A trader’s arsenal includes many weapons. Some are extremely useful, and some have limited utility. A successful trader will understand the strengths and weaknesses of many techniques to combine various tools so the combination proves greater than the individual parts.
Success in the trading business may be defined as simultaneously increasing net profits while reducing overall risk. So, if trading tool A produces net profits of 240 points and has a winning ratio of 61%, and trading tool B produces net profits of 150 points and has a winning ratio of 72%, then a new tool AB certainly will be quite successful if it can produce net profit of 275 points with a winning ratio of 74%.
We even might consider the new trading tool successful if it does one or the other — increase net profits or increase winning percentage. The assessment depends on many factors, including individual trading personality, goals and risk tolerance. Nevertheless, we always seek to improve on our tools in search of perfection.
Methods at hand
The two-part series, "Using price shocks to time the market" (Futures, November 2009) and "Shocking profits in new markets" (Futures, December 2009), discussed the concept of entering a market in the opposite direction when an extreme price level, in the context of the most recent price action, had been reached.
We examined various commodities and compared monthly closing prices to those occurring during the previous two years. It was hypothesized that a trader could enter such markets safely when those markets exhibited signs of momentum deterioration and then hold the position long-term until the pendulum swung in the opposite direction. This tool is quite useful, but the challenge is quantifying the level of extreme that a market can reach.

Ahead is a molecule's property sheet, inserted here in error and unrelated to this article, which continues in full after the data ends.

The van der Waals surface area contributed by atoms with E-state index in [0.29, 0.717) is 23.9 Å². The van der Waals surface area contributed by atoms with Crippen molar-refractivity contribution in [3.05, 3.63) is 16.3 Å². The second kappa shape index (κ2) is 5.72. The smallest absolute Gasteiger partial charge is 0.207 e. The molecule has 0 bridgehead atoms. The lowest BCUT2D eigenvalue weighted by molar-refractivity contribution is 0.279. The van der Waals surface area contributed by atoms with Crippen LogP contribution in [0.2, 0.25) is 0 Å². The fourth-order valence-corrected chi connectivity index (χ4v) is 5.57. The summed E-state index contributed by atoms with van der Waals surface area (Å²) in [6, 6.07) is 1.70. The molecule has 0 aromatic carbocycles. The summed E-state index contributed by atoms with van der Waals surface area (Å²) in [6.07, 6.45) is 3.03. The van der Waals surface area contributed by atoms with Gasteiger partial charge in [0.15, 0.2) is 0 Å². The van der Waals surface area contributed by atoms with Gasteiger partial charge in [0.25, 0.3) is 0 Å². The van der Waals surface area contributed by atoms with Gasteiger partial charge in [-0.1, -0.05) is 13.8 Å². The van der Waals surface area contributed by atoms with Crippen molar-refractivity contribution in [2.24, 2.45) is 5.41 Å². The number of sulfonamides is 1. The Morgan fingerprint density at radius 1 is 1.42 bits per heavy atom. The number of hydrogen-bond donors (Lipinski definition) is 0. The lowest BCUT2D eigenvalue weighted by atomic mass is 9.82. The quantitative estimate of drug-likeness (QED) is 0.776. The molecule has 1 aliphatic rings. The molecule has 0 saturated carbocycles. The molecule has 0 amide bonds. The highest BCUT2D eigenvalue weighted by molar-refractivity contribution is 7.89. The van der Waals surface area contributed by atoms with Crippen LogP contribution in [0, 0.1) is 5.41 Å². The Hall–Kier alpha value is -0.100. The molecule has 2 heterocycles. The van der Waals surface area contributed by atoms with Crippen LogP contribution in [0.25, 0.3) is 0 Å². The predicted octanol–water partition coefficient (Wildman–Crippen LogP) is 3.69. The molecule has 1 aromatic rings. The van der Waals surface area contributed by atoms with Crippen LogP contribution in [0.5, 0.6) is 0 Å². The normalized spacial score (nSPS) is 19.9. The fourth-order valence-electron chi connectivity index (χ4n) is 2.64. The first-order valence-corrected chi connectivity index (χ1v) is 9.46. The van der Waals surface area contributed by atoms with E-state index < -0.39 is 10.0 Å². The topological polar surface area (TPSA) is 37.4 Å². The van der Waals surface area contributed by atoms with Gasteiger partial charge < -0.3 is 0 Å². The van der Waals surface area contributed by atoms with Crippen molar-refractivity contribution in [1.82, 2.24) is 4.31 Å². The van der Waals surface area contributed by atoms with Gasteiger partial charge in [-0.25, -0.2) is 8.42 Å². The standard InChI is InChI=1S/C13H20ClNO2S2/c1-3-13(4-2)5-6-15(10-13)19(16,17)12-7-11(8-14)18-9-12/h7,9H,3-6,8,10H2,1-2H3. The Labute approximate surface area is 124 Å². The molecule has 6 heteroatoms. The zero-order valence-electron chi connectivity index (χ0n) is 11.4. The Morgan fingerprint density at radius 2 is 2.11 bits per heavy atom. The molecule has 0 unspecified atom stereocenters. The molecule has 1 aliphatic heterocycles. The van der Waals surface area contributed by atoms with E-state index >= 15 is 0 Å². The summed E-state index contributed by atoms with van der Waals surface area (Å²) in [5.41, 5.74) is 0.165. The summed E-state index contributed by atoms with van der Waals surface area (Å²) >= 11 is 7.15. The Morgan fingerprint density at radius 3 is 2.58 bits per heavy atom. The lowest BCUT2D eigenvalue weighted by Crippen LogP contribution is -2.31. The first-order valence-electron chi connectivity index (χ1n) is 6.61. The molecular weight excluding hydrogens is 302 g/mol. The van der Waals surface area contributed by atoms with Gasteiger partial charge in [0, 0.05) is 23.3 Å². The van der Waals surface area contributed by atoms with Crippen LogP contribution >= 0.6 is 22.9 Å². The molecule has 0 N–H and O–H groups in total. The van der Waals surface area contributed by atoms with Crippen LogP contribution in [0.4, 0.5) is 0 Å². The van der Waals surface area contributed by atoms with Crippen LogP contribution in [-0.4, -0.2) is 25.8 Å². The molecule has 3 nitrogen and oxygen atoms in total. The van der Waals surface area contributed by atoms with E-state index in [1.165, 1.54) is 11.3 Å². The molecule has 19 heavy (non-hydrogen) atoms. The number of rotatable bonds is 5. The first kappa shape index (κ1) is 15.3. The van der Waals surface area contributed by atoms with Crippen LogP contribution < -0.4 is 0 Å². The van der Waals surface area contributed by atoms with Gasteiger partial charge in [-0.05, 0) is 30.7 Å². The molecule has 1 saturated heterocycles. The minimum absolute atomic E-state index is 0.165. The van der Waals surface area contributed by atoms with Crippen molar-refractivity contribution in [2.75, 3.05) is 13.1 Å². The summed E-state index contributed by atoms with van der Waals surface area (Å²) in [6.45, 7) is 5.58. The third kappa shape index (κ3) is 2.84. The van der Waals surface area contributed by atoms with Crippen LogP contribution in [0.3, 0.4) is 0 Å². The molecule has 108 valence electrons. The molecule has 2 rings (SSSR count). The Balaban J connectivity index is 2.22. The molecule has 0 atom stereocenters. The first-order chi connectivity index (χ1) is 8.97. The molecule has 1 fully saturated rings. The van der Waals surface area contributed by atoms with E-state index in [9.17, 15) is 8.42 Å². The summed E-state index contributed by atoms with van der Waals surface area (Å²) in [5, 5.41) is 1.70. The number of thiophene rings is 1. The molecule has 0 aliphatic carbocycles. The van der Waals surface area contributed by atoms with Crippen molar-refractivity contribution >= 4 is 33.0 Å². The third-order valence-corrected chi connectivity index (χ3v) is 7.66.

As the articles pointed out, analysis demonstrates a market has a natural floor because commodities have real production costs. However, as demonstrated by the recent price increase in cotton exceeding 550% over the November 2008 low of 36.70¢, sometimes the sky is the limit on the upside.
In "S&P 500: Moving averages provide a simple solution" (Futures, April 2011), a useful improvement on a basic tool was developed. By shifting a simple 15-period moving average forward by 14 periods, the trading results improved dramatically, both in terms of profitability and accuracy. In addition, the refinement reduced overall risk exposure while retaining the best trades realized using the simple moving average tool.
The challenge before us is to combine both concepts to determine if we can realize an improvement.